Sew Professional

Claire Shaeffer

How To Couture With Claire

Matching patterned fabrics at seams and openings can be a challenge, but flawless professional results are worth the extra effort. Learn the techniques for matching the pattern at the center front of a jacket and for piecing a patterned fabric.

Front & Center
Choose a relatively simple jacket pattern, such as the garment featured below (1). The silk jacket has no center front buttons or buttonholes, so the fabric's pretty pattern can remain uninterrupted. This jacket is unlined, lightweight and easy to pack-the perfect accessory for a black dress or pants.

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Examine the chosen fabric to determine where the pattern repeats. The featured jacket's fabric has two patterns to contend with: an alternating chiffon and satin weave stripe as well as an allover floral pattern. The fabric has even repeats in both the vertical and horizontal directions, but on the crossgrain, different flowers appear on the satin stripes. It was important that the satin stripe fall at the jacket opening rather than the chiffon in order to provide body and stability.

On the vertical stripes, the flowers are always the same, so the center of one satin stripe was marked with a hand basting stitch (2). This step would also apply when working with a plaid or vertical stripe.

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Cut out the jacket front paper pattern piece. Mark the pattern center front. Align the pattern center front with the basted line. Add seam allowances or extended facings before cutting out the front pattern piece. Flip over the front pattern piece and align it so that the pattern will match at center front along the basted line. Cut out the other front piece.

Assemble the jacket according to the pattern guidesheet.

Perfect Piecing
Occasionally you fall in love with a patterned fabric only to discover that it's too narrow for the particular pattern you want to use-but don't despair! By piecing the garment with an inconspicuous matched seam, you're free to use any fabric you like.
Vogue 8449 from Claire Shaeffer's Custom Couture Collection is a gown designed to be cut from a single piece of 54"-wide fabric. The dress is cut on the bias and has only one seam at the center back. I found an unusual silk brocade with a bouclŽ yarn to make the dress, but it was only 45" wide. It took some creative problem solving and piecing to make the fabric work for the pattern.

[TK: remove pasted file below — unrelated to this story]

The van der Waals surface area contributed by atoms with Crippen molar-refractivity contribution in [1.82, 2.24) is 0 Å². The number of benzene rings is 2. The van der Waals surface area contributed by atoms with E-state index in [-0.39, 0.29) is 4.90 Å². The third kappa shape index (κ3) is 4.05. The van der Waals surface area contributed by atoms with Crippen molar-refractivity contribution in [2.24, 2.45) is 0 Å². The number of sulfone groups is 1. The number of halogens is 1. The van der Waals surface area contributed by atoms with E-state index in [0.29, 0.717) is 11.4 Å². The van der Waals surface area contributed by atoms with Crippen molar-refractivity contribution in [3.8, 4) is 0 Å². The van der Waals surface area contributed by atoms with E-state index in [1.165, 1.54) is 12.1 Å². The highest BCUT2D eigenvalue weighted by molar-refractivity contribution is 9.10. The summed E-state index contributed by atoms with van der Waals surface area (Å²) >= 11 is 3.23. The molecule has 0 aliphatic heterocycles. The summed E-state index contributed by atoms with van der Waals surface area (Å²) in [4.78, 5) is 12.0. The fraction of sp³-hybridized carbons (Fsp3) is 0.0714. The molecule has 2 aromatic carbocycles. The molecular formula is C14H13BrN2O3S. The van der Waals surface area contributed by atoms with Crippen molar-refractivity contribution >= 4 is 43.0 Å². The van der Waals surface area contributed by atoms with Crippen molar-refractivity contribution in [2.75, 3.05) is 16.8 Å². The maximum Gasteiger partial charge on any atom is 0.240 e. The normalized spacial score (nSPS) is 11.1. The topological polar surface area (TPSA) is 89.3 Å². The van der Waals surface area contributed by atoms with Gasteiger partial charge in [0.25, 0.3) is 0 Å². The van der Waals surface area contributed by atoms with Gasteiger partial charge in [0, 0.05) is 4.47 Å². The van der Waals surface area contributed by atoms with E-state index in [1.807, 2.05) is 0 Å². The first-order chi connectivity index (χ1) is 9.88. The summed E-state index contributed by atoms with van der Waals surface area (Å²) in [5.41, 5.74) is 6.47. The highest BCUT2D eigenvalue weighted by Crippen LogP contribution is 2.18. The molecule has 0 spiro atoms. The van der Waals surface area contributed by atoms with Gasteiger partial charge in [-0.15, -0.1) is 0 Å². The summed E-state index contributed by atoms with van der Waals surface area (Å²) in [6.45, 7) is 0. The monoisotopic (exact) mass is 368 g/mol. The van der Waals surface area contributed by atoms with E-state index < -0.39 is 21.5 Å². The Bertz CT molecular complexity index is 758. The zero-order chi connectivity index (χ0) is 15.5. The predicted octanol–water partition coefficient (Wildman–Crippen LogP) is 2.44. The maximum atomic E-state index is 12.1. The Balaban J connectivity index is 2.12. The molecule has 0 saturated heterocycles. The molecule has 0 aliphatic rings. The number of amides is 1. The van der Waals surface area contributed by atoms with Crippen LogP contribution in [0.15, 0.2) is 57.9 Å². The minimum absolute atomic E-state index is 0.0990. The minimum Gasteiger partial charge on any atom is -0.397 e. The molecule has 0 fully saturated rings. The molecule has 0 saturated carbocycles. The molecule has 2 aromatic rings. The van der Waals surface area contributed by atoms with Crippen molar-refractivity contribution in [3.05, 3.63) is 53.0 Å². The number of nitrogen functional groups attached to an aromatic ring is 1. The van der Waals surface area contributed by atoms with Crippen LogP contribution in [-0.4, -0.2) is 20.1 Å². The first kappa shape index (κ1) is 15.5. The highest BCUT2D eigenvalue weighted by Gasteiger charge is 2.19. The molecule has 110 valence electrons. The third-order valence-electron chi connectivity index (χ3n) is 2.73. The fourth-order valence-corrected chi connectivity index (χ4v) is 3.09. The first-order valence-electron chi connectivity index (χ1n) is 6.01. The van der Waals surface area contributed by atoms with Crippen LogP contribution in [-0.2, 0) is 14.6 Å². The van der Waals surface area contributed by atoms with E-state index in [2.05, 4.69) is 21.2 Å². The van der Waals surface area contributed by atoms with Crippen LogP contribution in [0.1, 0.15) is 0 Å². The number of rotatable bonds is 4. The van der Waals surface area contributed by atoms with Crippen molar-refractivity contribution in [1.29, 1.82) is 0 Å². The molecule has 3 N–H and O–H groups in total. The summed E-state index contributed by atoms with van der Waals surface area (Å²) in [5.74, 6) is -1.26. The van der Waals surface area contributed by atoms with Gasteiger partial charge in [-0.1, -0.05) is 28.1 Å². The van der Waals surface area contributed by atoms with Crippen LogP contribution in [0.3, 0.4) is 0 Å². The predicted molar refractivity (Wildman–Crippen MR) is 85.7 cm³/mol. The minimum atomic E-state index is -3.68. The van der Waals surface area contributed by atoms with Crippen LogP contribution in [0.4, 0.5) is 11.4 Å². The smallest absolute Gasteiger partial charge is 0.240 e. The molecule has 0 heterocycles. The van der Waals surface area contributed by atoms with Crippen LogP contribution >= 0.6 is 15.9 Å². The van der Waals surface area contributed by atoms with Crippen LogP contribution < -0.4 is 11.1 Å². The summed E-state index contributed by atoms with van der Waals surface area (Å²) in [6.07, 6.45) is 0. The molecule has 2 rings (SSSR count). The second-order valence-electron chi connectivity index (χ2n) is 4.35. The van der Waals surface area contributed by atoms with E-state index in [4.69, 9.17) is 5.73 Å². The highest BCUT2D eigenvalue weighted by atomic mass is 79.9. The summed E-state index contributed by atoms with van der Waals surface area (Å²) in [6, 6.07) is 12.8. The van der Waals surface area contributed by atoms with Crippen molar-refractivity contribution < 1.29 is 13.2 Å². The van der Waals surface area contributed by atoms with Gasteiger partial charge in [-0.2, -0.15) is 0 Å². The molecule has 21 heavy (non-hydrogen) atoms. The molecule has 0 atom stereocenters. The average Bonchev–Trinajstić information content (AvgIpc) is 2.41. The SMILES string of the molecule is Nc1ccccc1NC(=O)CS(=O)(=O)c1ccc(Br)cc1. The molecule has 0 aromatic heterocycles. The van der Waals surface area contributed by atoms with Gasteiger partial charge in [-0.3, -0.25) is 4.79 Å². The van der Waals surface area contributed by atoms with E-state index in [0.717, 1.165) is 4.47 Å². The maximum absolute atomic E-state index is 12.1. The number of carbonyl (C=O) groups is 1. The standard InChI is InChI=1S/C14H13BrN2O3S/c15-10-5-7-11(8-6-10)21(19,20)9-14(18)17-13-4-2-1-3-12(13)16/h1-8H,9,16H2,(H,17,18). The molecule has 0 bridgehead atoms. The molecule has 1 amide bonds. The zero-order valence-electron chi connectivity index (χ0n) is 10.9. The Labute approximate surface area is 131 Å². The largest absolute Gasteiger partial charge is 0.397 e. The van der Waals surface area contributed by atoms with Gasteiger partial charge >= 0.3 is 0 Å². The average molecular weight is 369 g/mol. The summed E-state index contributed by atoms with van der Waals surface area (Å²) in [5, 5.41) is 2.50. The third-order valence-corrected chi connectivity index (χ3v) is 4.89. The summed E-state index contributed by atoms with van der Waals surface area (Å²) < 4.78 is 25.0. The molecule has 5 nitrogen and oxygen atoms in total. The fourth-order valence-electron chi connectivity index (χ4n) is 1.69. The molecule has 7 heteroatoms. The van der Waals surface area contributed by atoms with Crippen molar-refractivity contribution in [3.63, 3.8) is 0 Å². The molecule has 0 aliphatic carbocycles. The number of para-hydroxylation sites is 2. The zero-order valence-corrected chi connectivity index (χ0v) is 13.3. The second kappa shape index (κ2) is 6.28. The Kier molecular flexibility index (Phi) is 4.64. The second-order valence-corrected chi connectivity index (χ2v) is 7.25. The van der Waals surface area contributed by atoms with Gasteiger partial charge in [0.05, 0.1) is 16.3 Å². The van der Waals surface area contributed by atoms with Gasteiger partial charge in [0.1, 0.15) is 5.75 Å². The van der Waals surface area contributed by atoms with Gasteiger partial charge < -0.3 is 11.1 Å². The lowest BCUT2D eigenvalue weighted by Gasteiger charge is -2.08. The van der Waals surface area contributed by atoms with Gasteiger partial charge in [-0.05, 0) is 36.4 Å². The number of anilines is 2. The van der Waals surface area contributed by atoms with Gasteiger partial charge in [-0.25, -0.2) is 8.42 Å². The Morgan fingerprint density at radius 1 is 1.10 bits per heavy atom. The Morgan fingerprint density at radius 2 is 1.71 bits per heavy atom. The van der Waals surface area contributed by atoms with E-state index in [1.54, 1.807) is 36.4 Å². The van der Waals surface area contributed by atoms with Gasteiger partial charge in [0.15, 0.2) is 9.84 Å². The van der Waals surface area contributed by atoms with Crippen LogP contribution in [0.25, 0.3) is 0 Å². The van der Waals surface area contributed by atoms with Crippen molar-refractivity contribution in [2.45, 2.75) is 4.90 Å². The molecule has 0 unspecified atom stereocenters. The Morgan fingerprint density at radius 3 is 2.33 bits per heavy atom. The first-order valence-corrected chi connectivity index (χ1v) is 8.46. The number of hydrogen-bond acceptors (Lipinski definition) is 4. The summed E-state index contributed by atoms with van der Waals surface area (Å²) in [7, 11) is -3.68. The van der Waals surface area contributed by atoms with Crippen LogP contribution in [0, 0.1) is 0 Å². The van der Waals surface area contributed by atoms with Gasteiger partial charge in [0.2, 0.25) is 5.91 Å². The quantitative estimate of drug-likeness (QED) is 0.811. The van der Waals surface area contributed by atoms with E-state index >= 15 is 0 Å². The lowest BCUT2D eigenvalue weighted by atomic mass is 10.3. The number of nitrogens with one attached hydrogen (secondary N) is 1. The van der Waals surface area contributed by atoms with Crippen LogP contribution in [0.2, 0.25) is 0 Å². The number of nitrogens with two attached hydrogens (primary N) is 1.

Spread out the fabric on a large, flat work surface. Position the pattern pieces over the fabric to determine where the garment will require extra piecing. Align the pattern so the piecing seam will be in an inconspicuous location. For this gown, it was necessary to add a small piece at the pattern lower left side.

Find a large fabric scrap from the remaining fabric that you can use for the extra piece.

Cut out the pattern. With the pattern still positioned on the fabric, fold under the fabric scrap selvage edge. Match the fabric scrap to the pattern at the location where the dress will be pieced. Try out different placements until the patterns match exactly at the seamline. Pin the scrap in place.

Mark the new seamlines on both the pattern piece and the scrap with a hand-basting stitch.

Align the basted lines on both pieces; pin.

Baste the pieces together using a slipstich. Finish cutting out the dress.

Mark the darts and zipper placket. Remove the pattern. Baste the piecing seam a second time.

Stitch the seam (3) and remove the basting. Press the seam flat, and then press it open.

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Assemble the garment
according to the pattern guidesheet.


Claire Shaeffer is internationally known for her expertise on couture sewing techniques. She is the author of 17 books including Couture Sewing Techniques, High Fashion Sewing Secrets from the World's Best Designers, Claire Shaeffer's Fabric Sewing Guide and Sew Any Fabric. Claire designs the Custom Couture Collection of patterns for Vogue Patterns. She teaches couture workshops in Palm Springs, CA. For more information, e-mail Claire at sewfari@earthlink.net.

Note: On thick or bulky fabrics, basting with a slipstitch doesn't hold the layers securely enough to prevent them from shifting, so it's important to baste a second time with shorter stitches.


 

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